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Club innovation: A young club shows the drive to thrive

The Rotary Club of Bentley Cheshire, England, began as a satellite club made up of Bentley Motors employees. 

At the Family Fun Day, club members and kids made clay animals.

In 2015, Mike Constable, then president-elect of the Rotary Club of Crewe & Nantwich Weaver, started thinking about satellite clubs. Around the same time, club President Mark Schofield and Past President Peter Saunders were working to grant honorary membership to Wolfgang Dürheimer, the CEO of Bentley Motors, a major local employer.

Here was an opportunity: Bentley has a diverse, energetic workforce from around the globe. Dürheimer liked the idea that employees could get involved with the Rotary club and become part of the local community. A team from Crewe & Nantwich Weaver began setting up a satellite club, coordinating with Bentley.

Knowing that the Council on Legislation was reviewing membership and meeting rules, Constable and the team gave the satellite club a relaxed set of rules. Members record their hours volunteering and attending club meetings so that their total contribution of time is recognized. After meeting as a satellite for over a year, the Rotary Club of Bentley Cheshire was chartered in May. The membership is largely but not exclusively made up of Bentley employees and represents nine nationalities.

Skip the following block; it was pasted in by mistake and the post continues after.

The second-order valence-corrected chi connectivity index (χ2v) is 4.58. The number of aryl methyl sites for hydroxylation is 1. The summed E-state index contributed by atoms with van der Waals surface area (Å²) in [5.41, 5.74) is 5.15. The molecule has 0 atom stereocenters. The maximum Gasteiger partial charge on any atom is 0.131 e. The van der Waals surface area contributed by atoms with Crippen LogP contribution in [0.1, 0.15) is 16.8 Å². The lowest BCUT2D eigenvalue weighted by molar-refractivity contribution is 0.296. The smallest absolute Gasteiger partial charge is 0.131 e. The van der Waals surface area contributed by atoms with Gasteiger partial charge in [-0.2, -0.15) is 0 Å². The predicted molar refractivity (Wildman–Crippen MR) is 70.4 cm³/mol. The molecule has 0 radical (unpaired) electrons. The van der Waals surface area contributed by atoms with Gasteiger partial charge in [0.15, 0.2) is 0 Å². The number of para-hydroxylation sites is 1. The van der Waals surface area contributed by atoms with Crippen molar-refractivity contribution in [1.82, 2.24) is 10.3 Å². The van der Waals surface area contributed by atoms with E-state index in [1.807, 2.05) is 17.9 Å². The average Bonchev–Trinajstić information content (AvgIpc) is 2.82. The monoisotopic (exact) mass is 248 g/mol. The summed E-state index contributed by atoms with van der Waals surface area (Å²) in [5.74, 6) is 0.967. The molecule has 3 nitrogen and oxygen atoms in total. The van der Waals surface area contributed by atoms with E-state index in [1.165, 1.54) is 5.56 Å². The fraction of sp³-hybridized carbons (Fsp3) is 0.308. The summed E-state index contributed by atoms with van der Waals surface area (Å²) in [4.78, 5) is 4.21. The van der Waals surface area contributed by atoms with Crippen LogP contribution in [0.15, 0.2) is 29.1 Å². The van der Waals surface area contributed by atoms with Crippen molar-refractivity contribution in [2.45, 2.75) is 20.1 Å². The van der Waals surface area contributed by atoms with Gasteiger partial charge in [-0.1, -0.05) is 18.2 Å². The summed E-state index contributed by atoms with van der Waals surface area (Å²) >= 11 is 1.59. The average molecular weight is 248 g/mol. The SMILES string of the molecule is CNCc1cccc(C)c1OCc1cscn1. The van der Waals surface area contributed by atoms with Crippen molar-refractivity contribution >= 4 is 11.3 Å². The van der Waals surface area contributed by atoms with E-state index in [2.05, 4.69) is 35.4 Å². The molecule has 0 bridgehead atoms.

The meetings are very efficient and focused, alternating between a meeting room at Bentley and local pubs and restaurants. “We do not charge for meals or drinks as we don’t always have meals and drinks,” explains club Secretary Sarah Newcombe. “We have our meeting first, then the ones who wish to stay for food do and the others can either stay and just have a drink or can go home. I liken it to a pay-as-you-go phone rather than a contract you are tied into.”

Rotary Club of Bentley Cheshire, England Members: 25 Youngest member: 24 Oldest member: 62 Average age: 43 History: The club started as a satellite of the Rotary Club of Crewe & Nantwich Weaver. Since then, it has supported 38 local service projects such as improving a hospital cancer unit’s garden and running a Family Fun Day to raise funds for a local charity.

The club carefully tracks members’ financial contribution and participation in projects. In 2016-17, it recorded over 1,000 hours of service.

Activities reflect the members’ creative energy. In July, a team including both club members and nonmembers tackled the National Three Peaks Challenge. The team climbed Ben Nevis in Scotland, Scafell Pike in England, and Snowdon in Wales, all within 24 hours. The challenge raised funds for Hope House, a children’s hospice, and the club hopes it will also be a recruiting tool to get those nonmembers on the team to join.

And in November, the club will host the Snow Ball, with UK Björn, an Abba tribute band, getting people out on the dance floor. Conveniently enough, the band manager and lead guitarist, Steve Robinson, works at Bentley.  Other ideas for events include a treasure hunt by car and a Rotary’s Got Talent contest.

Newcombe notes that, in keeping with the club’s origin story, its leaders are focused on growth. “Club President Elena Comis and I have ‘Rotary date night’ each Tuesday where the pair of us will discuss ideas to increase membership and suggest ideas that we can then present to the team at one of our meetings.”

What is your club doing to reinvent itself? 

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Club Innovation

Each month, we bring you suggestions of how to innovate in your approach to membership. See more ideas in previous columns.